Nagen Mandal of Ambaria village said, “I’m a farmer but I don’t have any land of my own. Every year, I cultivate five bighas of land by taking lease from others. This year approximately 90 maunds of rice have been produced in that land. Half the rice will go to the owner’s house and the rest will be sold to support my family.”
Tapan Das, Alamgir Hossain and Delwar Hossain, farmers of Balaibunia village, said this year at the advice of the Agriculture Department they cultivated different high-yielding varieties of rice.
Other farmers of Kaliabari village said the country will live well if the farmers are able to live well.
The farmers sought assistance of government to encourage more people in cultivation of paddy and active monitoring regarding the sale of produced rice and farmers’ profit.
Fourteen kinds of high-yielding varieties of rice, including draught, tide, salt and water stagnation resistant rice, have been cultivated in at least half the land in nine upazilas of Bagerhat this year. Among them, the farmers showed more interest in cultivating BRRI-67.
According to the Agriculture Department, rice was cultivated in a total of 1,40,596 hectares of land in the district. Among those, Aman rice was cultivated in 73,651 hectares of land. High-yielding variety of rice was cultivated in 35,686 hectares of land while local varieties in 37,965 hectares.
Some 4.38 metric tonnes of rice was produced per hectare this year while the target of production was 4.17 metric tonnes.
Agriculture officials said for sowing Aman rice, the work on seedbeds preparation begins on July 1 and the seeds are sowed from July 25. The harvesting begins on November 1 and continues till the second week of January which is a source of living for at least 2,44,970 families in the district.
Mejba Ahmed, Zakir Hossain and Mizanur Rahman, Deputy Assistants of Morelganj Agriculture Office, said they have been advising and encouraging the local farmers for using high-yielding paddy in their fields.
They hoped that the Aman production will be further amplified from the next year.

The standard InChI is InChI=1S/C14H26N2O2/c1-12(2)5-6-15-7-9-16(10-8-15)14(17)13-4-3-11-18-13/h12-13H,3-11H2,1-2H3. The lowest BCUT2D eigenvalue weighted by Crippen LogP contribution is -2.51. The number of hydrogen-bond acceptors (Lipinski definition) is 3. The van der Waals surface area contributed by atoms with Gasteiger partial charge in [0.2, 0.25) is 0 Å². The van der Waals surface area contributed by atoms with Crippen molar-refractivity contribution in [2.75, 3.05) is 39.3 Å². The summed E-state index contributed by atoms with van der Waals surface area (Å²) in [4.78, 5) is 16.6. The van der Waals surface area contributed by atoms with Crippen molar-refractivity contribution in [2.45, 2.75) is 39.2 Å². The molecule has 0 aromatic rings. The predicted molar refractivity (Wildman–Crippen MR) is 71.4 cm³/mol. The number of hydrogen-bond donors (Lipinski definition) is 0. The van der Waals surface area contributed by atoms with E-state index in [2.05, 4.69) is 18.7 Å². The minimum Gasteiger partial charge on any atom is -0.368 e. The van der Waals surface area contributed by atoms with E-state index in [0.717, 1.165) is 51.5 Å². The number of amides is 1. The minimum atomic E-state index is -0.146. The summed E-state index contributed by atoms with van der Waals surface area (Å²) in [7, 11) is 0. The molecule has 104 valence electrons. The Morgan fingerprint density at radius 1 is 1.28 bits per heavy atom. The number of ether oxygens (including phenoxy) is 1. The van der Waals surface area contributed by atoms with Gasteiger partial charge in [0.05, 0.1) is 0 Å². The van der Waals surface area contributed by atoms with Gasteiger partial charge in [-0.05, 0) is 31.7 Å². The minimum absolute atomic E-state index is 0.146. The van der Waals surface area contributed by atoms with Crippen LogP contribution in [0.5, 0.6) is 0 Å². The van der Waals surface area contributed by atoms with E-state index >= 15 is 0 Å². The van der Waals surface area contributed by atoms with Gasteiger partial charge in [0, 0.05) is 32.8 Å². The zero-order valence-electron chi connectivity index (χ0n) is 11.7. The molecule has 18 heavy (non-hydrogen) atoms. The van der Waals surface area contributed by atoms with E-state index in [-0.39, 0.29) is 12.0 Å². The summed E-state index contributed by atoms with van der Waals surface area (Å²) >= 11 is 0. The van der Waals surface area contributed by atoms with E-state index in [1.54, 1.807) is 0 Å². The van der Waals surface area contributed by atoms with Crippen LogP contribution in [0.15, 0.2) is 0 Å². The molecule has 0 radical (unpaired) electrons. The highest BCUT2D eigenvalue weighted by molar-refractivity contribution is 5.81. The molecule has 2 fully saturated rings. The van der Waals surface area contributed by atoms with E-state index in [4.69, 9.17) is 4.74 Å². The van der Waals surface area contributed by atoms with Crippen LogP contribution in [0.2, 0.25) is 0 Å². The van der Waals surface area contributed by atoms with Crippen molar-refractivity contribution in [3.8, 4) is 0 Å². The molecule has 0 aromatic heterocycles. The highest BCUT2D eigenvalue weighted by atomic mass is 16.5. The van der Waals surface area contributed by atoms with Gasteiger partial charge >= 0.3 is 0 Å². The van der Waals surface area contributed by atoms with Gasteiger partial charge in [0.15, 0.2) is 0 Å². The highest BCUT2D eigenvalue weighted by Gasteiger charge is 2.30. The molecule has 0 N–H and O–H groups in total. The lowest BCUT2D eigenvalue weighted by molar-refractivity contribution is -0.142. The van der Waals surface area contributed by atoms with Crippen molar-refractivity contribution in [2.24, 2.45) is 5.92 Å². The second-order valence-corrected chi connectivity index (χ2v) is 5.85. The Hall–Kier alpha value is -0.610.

Deputy Director of Bagerhat Agricultural Extension Department Md Aftab Uddin said such huge Aman production was never seen in Bagerhat in the past 10 years.
Dhaka, Jan 9 (UNB) - At the onset of this winter, Kohinoor Begum visited the New Market here to buy a jacket for her granddaughter and found it hard to find one within her budget.
“We checked the local brands first but didn’t find anything likable within our budget,” she recalls.
Kohinoor Begum ended up buying a Chinese-made jacket at Tk 1,600. “The quality of our local product is not impressive,” she notes with a hint of disappointment. “We were looking for jackets costing between Tk 1,000 and Tk 2,000, but local goods weren’t good enough.”
She went on saying, “I’m disappointed that our local markets are dominated by foreign brands.”
Higher prices and lack of diversity of locally-produced winter clothes are encouraging many Bangladeshi customers to go for Chinese and Indian goods that are relatively cheaper and come with attractive designs.
Markets popular with shoppers from middle-class income group in Dhaka’s Bangabazar, Gulistan, Motijheel, New Market and Shantinagar were seen flooded with Chinese and Indian products.
Traders say they can hardly make any profit from local products.
At Dhaka’s Polwel Super Market, a hub of imported apparel business, Chinese jackets and sweaters are sold at Tk 1,500 to Tk 5,000. “They’re affordable and have good designs,” says Md Shaheedul Hasan Shaheed, owner of Golden Gallery.
Khadija Rahman, the chief designer of Aarong’s Taaga Man, says their target group is the middle class.
“Our T-shirts cost Tk 500-Tk 3,000 and jackets Tk 2,000-Tk 4,000. Production quantity is one of the reasons why our prices are higher. Another reason is that we try to produce better quality products than China and India,” she says.
Outmaneuvered by the Chinese, many local producers have started targeting the low- and lower-middle income customers.
Swapan Mia, proprietor of Fashion Way and AI Fashion House Limited, says they manufacture jackets and sweaters costing between Tk 300 to Tk 900 for the local market.
“It’s because we cannot compete with Chinese and Indian technologies,” he says.
Many local sellers are going with the tide. “We’re selling only foreign winter clothes,” says Mohammad Sirajul Islam, owner of Friendship Fashion at Bangabazar.
He says the use of modern machinery by Chinese factories ensures better finishing compared to Bangladeshi goods.
But, Sirajul says, local brands can still make a turnaround. “They’ve to come up with new items and designs or they risk losing more market shares,” he warns.
Sirajganj, Jan 8 (UNB) - Sirajganj, the home district of slain national leader and Bangabandhu’s close associate M Mansur Ali, always got either a minister or a state minister during every government since the country’s independence, but not this time.